Fei-Fei Li is a computer scientist and a co-director of Stanford’s Human-Centered AI Institute. She is also the inventor of ImageNet and the author of The Worlds I See: Curiosity, Exploration, and Discovery at the Dawn of AI.
Here is her writing in the Atlantic:
The most powerful companies in the world are shaping what artificial intelligence will become—but they’ll never get it right without the ethos and values of university scientists.
Whatever academics like me thought artificial intelligence was, or what it might become, one thing is now undeniable: It is no longer ours to control. As a computer science professor at Stanford, it had been a private obsession of mine—a layer of thoughts that superimposed itself quietly over my view of the world. By the mid-2010s, however, the cultural preoccupation with AI had become deafeningly public. Billboards along Highway 101 on the California coast heralded the hiring sprees of AI start-ups. Cover stories about AI fronted the magazines in my dentist’s waiting room. I’d hear fragments of conversation about AI on my car radio as I changed stations.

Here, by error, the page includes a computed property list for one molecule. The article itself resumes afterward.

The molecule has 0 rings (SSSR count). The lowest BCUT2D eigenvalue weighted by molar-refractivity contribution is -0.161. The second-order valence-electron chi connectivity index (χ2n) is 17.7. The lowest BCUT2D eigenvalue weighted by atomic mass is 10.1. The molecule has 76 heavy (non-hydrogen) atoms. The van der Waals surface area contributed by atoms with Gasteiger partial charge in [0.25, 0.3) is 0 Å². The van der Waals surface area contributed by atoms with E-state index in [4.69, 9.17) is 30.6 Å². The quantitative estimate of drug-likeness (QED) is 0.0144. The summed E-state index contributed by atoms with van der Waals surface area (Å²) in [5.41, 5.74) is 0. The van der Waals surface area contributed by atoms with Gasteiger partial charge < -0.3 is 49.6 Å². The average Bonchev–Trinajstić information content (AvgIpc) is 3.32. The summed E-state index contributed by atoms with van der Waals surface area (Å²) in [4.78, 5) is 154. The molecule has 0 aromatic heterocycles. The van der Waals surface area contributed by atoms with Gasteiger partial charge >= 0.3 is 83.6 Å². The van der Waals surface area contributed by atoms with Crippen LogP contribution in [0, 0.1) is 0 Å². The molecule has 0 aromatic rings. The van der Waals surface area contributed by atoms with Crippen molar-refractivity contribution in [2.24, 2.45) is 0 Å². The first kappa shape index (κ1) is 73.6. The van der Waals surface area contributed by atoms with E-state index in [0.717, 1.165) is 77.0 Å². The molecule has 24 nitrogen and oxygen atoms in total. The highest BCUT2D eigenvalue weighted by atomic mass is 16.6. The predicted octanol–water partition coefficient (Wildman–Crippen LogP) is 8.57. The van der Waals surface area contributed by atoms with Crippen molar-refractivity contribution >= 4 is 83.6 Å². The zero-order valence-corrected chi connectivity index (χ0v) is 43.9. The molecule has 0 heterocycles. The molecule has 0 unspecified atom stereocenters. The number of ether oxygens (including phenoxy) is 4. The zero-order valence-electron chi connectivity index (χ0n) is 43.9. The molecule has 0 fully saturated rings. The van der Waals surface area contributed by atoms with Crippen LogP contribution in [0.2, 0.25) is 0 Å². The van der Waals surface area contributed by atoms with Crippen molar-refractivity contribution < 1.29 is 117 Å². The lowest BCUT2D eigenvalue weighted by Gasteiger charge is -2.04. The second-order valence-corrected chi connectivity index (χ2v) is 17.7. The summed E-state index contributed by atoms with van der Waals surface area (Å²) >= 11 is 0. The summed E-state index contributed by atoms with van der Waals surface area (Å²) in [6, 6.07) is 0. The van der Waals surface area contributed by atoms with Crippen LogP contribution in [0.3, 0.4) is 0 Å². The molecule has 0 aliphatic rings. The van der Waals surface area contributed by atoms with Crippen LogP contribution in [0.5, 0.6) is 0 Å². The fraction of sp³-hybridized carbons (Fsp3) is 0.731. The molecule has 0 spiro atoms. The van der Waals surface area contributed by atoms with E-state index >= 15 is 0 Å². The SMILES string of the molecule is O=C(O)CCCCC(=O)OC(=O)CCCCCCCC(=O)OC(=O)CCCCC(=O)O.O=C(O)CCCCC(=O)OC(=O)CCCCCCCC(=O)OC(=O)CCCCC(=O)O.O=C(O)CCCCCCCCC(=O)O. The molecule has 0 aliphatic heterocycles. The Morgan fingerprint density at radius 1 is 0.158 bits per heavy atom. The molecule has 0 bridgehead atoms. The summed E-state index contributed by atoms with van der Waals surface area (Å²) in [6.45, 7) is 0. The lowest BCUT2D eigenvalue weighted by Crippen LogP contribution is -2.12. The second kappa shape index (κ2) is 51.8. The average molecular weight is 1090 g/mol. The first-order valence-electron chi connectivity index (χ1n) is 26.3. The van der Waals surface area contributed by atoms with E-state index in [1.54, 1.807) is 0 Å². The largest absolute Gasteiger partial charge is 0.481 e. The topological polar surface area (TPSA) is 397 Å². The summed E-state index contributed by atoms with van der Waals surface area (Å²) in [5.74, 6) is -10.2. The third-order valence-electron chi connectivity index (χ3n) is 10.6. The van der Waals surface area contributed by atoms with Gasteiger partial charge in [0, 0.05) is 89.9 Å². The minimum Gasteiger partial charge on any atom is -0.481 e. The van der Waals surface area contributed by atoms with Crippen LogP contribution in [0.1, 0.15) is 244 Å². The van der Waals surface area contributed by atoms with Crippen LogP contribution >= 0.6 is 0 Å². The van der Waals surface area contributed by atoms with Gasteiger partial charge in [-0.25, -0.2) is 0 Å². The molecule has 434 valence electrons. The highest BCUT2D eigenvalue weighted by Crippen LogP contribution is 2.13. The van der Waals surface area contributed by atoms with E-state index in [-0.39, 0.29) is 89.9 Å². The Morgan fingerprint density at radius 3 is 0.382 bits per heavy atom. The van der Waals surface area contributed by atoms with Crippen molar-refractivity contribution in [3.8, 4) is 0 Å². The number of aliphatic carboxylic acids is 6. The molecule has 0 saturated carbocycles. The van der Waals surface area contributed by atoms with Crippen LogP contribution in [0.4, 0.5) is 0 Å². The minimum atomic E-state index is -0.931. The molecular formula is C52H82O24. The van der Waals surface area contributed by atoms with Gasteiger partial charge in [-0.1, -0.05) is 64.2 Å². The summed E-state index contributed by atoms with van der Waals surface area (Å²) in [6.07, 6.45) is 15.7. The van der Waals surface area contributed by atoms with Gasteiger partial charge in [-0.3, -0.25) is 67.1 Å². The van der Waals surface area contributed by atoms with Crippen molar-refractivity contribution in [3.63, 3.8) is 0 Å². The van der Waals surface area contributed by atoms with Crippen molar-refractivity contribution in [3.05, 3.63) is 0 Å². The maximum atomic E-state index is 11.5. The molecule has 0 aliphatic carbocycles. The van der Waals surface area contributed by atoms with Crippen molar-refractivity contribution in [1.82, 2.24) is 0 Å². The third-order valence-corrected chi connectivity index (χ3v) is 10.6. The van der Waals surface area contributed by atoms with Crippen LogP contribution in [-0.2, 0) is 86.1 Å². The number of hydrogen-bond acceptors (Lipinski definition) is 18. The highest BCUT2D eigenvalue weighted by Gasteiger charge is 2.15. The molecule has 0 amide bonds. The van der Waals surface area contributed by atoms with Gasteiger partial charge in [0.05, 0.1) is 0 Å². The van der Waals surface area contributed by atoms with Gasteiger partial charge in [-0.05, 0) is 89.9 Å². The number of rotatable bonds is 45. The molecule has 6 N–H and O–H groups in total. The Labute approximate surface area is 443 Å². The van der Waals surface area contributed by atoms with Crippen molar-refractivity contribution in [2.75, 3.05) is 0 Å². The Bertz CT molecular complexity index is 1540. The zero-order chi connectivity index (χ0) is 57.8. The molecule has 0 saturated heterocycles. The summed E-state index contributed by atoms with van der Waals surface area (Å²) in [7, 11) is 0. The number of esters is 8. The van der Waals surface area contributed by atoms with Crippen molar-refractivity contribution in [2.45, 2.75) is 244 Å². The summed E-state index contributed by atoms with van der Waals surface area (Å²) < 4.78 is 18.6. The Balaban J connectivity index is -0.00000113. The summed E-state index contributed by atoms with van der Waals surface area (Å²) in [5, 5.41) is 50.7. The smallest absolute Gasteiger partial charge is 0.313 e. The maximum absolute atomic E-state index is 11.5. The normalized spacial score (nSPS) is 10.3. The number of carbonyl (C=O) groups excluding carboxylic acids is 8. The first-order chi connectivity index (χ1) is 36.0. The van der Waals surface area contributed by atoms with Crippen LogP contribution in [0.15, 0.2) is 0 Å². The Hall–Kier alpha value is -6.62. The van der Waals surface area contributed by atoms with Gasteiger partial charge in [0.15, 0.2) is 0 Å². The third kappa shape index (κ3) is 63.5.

AI World Society (AIWS): Pioneering a Visionary Model for Human-Centric AI Governance.
The AI World Society (AIWS) emerges as a trailblazing initiative, boasting the collective intellect of distinguished thinkers from the world’s top universities, including Harvard, MIT, Stanford, Berkeley, Cambridge, and Oxford. This collaborative effort encompasses not only the academic elite but also visionary leaders committed to shaping a future where AI is seamlessly integrated for the betterment of society.
At its core, AIWS envisions and contributes to a model society where AI is applied deeply and responsibly, ensuring safety, effectiveness, and, above all, fostering peace and security. The initiative’s mission extends beyond technological advancements; it is a testament to humanity’s commitment to harness the potential of artificial intelligence for the greater good.